1. DSCR (Debt Service Coverage Ratio)

Debt service coverage ratio is a formula used by banks or lenders to determine income against expenses on a property you desire to invest in. DSCR indicates the ratio of the property’s expenses in comparison to its total income.

The purpose of DSCR is to ensure that the income from the property is enough or more to cater to new debt.

See Related: Different Types of Income to Know

  1. GRM (Gross Rent Multiplier)

The term GRM is popular with agents in the residential real estate as it helps them to establish how long the property will take to recover its purchase price, from the gross rent it generates.

GRM is arrived at after dividing the price of a property by its annual rent income. Sometimes your real estate agent might explain the investment property through GRM.

It does not depict all the accompanying costs and property ownership benefits. For example, in case you have extra income from on-site activities, then the GRM doesn’t reflect that.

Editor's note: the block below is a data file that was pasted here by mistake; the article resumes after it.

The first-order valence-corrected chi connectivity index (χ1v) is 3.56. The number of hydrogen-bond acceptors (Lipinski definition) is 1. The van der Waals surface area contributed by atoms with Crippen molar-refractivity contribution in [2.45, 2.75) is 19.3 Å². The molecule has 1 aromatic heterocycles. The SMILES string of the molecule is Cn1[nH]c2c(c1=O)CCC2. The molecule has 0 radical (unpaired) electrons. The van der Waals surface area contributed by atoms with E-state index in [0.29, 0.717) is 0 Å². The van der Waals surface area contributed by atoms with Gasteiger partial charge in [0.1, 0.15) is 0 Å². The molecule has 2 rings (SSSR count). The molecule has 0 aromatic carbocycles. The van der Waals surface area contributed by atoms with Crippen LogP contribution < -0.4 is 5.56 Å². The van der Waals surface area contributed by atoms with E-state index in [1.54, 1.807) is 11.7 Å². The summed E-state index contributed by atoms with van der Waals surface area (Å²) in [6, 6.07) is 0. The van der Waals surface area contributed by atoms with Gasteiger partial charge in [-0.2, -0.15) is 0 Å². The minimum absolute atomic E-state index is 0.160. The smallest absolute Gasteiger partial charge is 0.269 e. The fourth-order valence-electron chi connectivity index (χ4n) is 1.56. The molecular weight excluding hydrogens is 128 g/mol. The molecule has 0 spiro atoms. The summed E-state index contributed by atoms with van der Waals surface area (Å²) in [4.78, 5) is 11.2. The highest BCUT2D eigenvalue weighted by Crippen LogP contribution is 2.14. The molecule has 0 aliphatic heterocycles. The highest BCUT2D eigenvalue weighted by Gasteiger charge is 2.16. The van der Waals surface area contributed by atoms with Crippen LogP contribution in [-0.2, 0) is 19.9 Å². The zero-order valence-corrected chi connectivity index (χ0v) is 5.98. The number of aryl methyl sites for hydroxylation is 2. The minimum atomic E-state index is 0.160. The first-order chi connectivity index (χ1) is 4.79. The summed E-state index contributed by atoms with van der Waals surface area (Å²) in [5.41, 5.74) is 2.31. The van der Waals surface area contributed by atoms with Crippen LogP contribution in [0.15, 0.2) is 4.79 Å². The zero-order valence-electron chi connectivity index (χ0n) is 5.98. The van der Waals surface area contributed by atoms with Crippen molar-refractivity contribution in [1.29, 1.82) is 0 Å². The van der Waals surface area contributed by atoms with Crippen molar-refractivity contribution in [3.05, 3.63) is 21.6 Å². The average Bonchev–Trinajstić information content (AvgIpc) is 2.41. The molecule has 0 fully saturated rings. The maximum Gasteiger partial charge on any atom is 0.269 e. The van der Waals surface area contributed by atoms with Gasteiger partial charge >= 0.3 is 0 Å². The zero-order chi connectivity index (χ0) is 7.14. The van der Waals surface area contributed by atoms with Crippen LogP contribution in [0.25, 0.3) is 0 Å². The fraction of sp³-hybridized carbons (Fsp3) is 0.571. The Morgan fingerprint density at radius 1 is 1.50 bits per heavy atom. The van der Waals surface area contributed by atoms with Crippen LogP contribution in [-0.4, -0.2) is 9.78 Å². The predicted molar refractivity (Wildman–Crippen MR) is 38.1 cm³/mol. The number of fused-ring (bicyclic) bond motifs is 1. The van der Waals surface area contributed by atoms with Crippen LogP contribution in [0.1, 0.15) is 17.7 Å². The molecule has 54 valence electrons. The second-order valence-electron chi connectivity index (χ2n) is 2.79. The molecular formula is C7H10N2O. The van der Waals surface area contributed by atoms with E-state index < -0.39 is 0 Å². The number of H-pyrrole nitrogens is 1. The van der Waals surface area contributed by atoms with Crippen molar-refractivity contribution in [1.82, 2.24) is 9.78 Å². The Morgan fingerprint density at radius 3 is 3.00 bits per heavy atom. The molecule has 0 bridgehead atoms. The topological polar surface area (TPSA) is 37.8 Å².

It doesn’t reflect all the expenses like property taxes, license taxes, insurance, and maintenance costs.

See Related: Mobile Home Equity Loan Options

  1. Raising Money and Financing Difference

As a real estate investor, you need to understand the difference between these two terms “raising money” and “financing” in relation to real estate investing.

They determine how as an investor, you will fund your investment deals. To raise money, you must reach out to potential investors through emails, cold calls, or diligent networking.

On the other hand, financing means getting a financial institution, lender, or a bank to give you a loan to cover the initial investment.

Here, your business strategy determines which of the two methods to go with.

real estate investing terms

  1. ARV (After Repair Value)

You can decide to buy a house then rent it out or flip the house. The value of any property after improvements and repairs is what we refer to as After Repair Value. Knowing ARV will assist you to determine how much you will pay for a specific house.

Once you buy a property and decide to do minimal improvements on it then rent it out, then its value is not the top in that area.

On the other hand, if you invest more in the property to make it better, then your target ARV will be the highest in the locality.